After leaving a pleasant peaceful anchorage in Charleston with delays due to increment weather, we headed north towards NJ.
The forecast included at least 1 of 4 days of rain and possible thunderstorms. It’s summer so that’s to be expected. Growing up in Miami it was a daily occurrence with the Everglades heating up and the skies opening. After living in San Diego I’ve lost that familiar feeling and am a big scardy cat now. Being a yacht owner adds a whole new twist. Thunderstorms are a yacht owners nightmare. Getting hit equates to losing all electronics and months of work to replace all the goods and rewire the whole lot. Plus who wants to be onboard for that! Take your metal rimmed glasses off and touch nothing is my motto. If off watch, climb in bed and pretend it’s not happening.
The first night was beautiful. The sunset, the stars and then the moon did not disappoint. John Forgrave flew from LAX to help us deliver and the extra set of hands makes our journey more enjoyable and easier on the sleep hours. He’s a great friend and a good sport who’s experience is mostly from racing Hobie 16’s. So we teach and play and laugh and fish and eat.
The 2nd day we were headed towards the Capes.
Why do the Carolinas name all the points scary names like Cape Fear and Cape LookOUT! The 3rd one heading north that is known for kicking sailors asses and is nicknamed the “Graveyard of the Atlantic” is Cape Hatteras. Shipwrecks abound as currents collide. Storms are a regular occurance as the continent bends at a distinct point.
Cape Fear was easy breezy. We passed Cape LookOUT at dark and were on our way towards Hatteras when the storm engulfed us. There was no turning back now.
We’d been watching the lightning in the dark skies with low lying clouds to the East and now they were on the West too. Counting the seconds before the big bang it was 20 and the radar was showing same. Until it didn’t. In my head are the lyrics somewhat modified – Clouds to the left of me, lightning on the right, here I am, stuck in the middle with you. When the lightning lit up the sky we could see it all. The clouds – you’ve seen them. The kind with fingers that reach down and look like they want to pluck something out of the ocean. It was only a matter of time before we would get nailed. We rolled up the jib, main was already down, and the wind went from 20-40 knots a minute later. The rain pelted us and the only good thing was it wasn’t cold. The lightning had gone from being left and right to straight over head but not doing that loud BAMM! that was happening to our East. It was staying above us, but not hitting the water. Thank God! Meanwhile my brother had just driven with his wife to NC to visit friends on the outer banks. They knew we were out there, and only 40 miles away but no way would we go inside an unfamiliar harbor at night. That is a rule that should not be broken. An hour later the storm subsided and at 5AM the sky had calmed down. At sunrise pilot whales came to our bow and greeted us and the day with their songs and playful jumps. With 2 hulls we get twice as many playing on our bow wakes and sitting up front watching the show is always a treat.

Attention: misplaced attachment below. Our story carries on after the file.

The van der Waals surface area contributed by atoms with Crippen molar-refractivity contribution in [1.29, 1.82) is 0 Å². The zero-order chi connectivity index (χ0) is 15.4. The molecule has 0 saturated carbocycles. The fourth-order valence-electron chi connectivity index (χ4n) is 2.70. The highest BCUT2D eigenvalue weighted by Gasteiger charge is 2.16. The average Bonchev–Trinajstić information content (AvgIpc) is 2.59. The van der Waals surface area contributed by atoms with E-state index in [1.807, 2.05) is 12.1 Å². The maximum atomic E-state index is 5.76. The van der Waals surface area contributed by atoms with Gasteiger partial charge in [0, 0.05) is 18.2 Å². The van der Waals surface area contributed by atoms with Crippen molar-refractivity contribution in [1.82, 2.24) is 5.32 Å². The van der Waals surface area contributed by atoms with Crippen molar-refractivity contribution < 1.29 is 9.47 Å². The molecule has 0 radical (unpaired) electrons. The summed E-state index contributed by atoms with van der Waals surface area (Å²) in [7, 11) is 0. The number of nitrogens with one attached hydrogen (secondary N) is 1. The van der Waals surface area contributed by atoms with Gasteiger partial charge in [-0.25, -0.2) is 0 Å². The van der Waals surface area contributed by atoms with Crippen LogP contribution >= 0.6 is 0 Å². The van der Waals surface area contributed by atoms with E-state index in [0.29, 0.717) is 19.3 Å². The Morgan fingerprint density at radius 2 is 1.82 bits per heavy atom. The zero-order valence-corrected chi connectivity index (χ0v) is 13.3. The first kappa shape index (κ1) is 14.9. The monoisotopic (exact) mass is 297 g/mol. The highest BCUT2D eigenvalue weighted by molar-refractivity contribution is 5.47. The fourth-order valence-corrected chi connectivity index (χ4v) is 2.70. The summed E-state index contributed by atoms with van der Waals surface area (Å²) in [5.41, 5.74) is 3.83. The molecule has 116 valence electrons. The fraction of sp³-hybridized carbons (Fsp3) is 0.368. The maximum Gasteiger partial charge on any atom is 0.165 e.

The camaraderie of sharing an intense experience that is not artificial (scary movie, rollercoaster ride) bonds us even more, and we get the chance to retell our story to each other in the years to come.
Sailors get to do that if they sail long enough. We remember the times that define us – our courage, strength, decisions, judgement and the experiences that take us there.
Am I still a big chicken about lightning storms? Absolutely! But when it was happening was I freaked out? No. The jobs at hand were what counted. Concentrating on being safe and getting through it was the focus. But I will tell this story again. And the lightning will be bigger, the storm and seas wilder, and like all good fish stories, maybe a tad longer than what we really saw.
As for the fish stories, we have caught a Little Tunny, King Mackerel, female Dorado, and a Skipjack Tuna in 2 days. The Dorado was the only one we kept and 2 dinners later we are hoping for more! We remind ourselves that we are sailors, not fishermen, so anything we catch is a bonus!
3 thoughts on “Ocean Graveyards, Storms, and Fish Stories”
Very exciting. I don’t like lighting either.
Keep the post coming.
As you say, FAIR WINDS.
Before you got to cape Hatteras did you pass frying pan shoal that’s were you throw your pots and pans over board and get new ones. Hope your doing well Love the blog XO. Animal
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I wish I’d known about that so no we didn’t! I have some special ones with no handles so I’d be reluctant anyway. One handle for all pans so easy to stack.